Sunday, 31 July 2011

Bullfinch Bonanza at Botley Wood

An early morning ringing session on 29th July, did not produce the same number of birds as would be expected at Titchfield Haven, but the aim of the session was to try to catch any remaining Common Nightingales before they departed. Well, I failed on that count but still managed a total of 27 birds of 9 species. The species captured included 5 Robins, 2 Blackcaps, both juveniles, 3 Goldcrests, 2 Chiffchaff and a Nuthatch, but the most numerous was the Bullfinch, with 8 different birds captured. I have never had a ringing session where bullfinch was the most numerous species, and to make it even more interesting, the haul included a range of different ages and both sexes.

Male birds are stunning, with their bright pinkish-red underparts and their glossy black primaries, crown and tail. The mantle and back is ash grey, and the rump is white and is most obviously visible in flight.

Male Bullfinch

Females have the same glossy black primaries, crown and tail, but lack the pinkish-red underparts, instead they are brownish in colouration.

Female Bullfinch

Juveniles on the other hand lack the black crown, until they have undergone their post juvenile moult, which is usually completed by September/October.

Juvenile Bullfinch

The moult strategy for Bullfinch's is fairly straight forward, with adults undergoing a complete moult of all their feathers, whereas juveniles have a partial moult and therefore do not replace their wing and tail feathers. In the image below, all of the feathers are of the same generation, with no retained juvenile feathers visible.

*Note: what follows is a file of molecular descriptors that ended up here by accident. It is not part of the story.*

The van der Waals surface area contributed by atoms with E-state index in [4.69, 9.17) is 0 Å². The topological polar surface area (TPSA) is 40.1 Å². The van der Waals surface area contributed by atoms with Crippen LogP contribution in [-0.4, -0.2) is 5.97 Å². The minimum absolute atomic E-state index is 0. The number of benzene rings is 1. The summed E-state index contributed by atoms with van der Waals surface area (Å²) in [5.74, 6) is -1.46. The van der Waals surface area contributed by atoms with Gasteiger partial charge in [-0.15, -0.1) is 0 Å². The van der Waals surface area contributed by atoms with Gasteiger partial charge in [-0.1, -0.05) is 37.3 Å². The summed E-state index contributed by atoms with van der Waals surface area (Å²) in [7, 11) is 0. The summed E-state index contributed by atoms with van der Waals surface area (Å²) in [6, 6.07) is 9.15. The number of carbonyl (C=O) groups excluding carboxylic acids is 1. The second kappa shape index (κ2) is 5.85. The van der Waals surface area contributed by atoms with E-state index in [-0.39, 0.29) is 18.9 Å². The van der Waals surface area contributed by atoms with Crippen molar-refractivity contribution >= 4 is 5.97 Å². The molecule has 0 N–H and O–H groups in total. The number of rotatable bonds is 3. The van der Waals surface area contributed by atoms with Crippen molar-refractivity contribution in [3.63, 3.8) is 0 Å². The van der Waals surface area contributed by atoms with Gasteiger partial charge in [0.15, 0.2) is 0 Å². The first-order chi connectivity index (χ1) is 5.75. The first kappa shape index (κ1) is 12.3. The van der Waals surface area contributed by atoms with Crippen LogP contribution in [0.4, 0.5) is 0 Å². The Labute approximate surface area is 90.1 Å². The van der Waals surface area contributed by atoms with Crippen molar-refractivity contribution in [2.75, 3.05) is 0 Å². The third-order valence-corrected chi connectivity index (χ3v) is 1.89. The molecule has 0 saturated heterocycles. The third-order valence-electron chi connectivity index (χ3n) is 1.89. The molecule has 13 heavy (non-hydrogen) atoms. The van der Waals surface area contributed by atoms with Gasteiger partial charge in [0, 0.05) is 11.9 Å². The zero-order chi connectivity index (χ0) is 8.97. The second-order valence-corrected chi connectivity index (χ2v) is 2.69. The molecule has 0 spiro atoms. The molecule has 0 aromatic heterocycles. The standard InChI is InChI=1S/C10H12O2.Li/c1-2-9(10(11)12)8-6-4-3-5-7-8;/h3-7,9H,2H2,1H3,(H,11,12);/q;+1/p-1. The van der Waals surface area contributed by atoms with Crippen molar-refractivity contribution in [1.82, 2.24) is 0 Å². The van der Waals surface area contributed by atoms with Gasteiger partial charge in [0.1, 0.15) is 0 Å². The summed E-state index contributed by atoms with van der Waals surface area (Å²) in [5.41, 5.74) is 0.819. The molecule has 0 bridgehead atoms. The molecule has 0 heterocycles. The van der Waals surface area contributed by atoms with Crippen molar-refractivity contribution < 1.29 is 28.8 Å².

Adult Bullfinch Wing

In the image below, a retained juvenile carpel covert and the alula covert can be seen to have a brownish fringe. I have inset a close up of these to feathers in the top right corner for ease of viewing. This bird would have been hatched in the summer of 2010, and is showing retained juvenile feathers, these will be moulted out following completion of its post nuptial moult in the next few months.

Second Calendar Year Bullfinch

The image below is a fully juvenile wing, prior to the start of its post juvenile moult. The brownish colouration to the tips of the greater coverts is clearly visible, in contrast to the greyish tone in the image above.

Juvenile Bullfinch

One of the male birds captured was a re-trap, which was originally captured on 6th June 2010 at the same site. This bird was originally aged as a second calendar year bird, which would have originally been hatched in the summer of 2009. 

All in all a good mornings ringing and I suspect that it will be a while before I catch 8 Bullfinch's in a single session again.


  1. Can't dispute your synopsis Trev. Well done!


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